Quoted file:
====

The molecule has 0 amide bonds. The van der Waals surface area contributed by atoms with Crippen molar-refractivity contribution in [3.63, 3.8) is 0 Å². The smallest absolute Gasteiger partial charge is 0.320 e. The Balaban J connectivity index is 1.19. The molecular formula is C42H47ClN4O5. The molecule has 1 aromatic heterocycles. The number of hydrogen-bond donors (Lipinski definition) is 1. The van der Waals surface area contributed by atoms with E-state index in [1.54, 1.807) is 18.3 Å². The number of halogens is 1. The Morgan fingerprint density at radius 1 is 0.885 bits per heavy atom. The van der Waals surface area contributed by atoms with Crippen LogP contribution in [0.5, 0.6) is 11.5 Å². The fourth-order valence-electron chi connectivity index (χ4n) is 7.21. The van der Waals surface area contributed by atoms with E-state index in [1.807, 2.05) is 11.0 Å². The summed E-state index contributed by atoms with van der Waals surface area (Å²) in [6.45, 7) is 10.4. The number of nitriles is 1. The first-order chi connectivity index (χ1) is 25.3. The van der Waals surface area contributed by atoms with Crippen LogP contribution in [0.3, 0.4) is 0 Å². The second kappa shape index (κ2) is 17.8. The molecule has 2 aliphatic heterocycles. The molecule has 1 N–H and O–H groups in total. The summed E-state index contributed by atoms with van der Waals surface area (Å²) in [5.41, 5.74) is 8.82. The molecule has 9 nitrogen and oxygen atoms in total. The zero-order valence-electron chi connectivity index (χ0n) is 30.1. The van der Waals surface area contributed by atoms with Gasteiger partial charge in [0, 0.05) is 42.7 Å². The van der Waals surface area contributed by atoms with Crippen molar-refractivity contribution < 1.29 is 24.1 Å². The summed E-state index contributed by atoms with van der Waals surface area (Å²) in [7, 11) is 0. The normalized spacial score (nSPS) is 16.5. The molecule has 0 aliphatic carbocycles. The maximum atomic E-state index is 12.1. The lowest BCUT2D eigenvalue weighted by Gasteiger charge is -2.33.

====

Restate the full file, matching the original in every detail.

The molecule has 0 amide bonds. The van der Waals surface area contributed by atoms with Crippen molar-refractivity contribution in [3.63, 3.8) is 0 Å². The smallest absolute Gasteiger partial charge is 0.320 e. The Balaban J connectivity index is 1.19. The molecular formula is C42H47ClN4O5. The molecule has 1 aromatic heterocycles. The number of hydrogen-bond donors (Lipinski definition) is 1. The van der Waals surface area contributed by atoms with E-state index in [1.54, 1.807) is 18.3 Å². The number of halogens is 1. The Morgan fingerprint density at radius 1 is 0.885 bits per heavy atom. The van der Waals surface area contributed by atoms with Crippen LogP contribution in [0.5, 0.6) is 11.5 Å². The fourth-order valence-electron chi connectivity index (χ4n) is 7.21. The van der Waals surface area contributed by atoms with E-state index in [1.807, 2.05) is 11.0 Å². The summed E-state index contributed by atoms with van der Waals surface area (Å²) in [6.45, 7) is 10.4. The number of nitriles is 1. The first-order chi connectivity index (χ1) is 25.3. The van der Waals surface area contributed by atoms with Crippen LogP contribution in [0.3, 0.4) is 0 Å². The second kappa shape index (κ2) is 17.8. The molecule has 2 aliphatic heterocycles. The molecule has 1 N–H and O–H groups in total. The summed E-state index contributed by atoms with van der Waals surface area (Å²) in [5.41, 5.74) is 8.82. The molecule has 9 nitrogen and oxygen atoms in total. The zero-order valence-electron chi connectivity index (χ0n) is 30.1. The van der Waals surface area contributed by atoms with Gasteiger partial charge in [0, 0.05) is 42.7 Å². The van der Waals surface area contributed by atoms with Crippen molar-refractivity contribution < 1.29 is 24.1 Å². The summed E-state index contributed by atoms with van der Waals surface area (Å²) in [7, 11) is 0. The normalized spacial score (nSPS) is 16.5. The molecule has 0 aliphatic carbocycles. The maximum atomic E-state index is 12.1. The lowest BCUT2D eigenvalue weighted by Gasteiger charge is -2.33.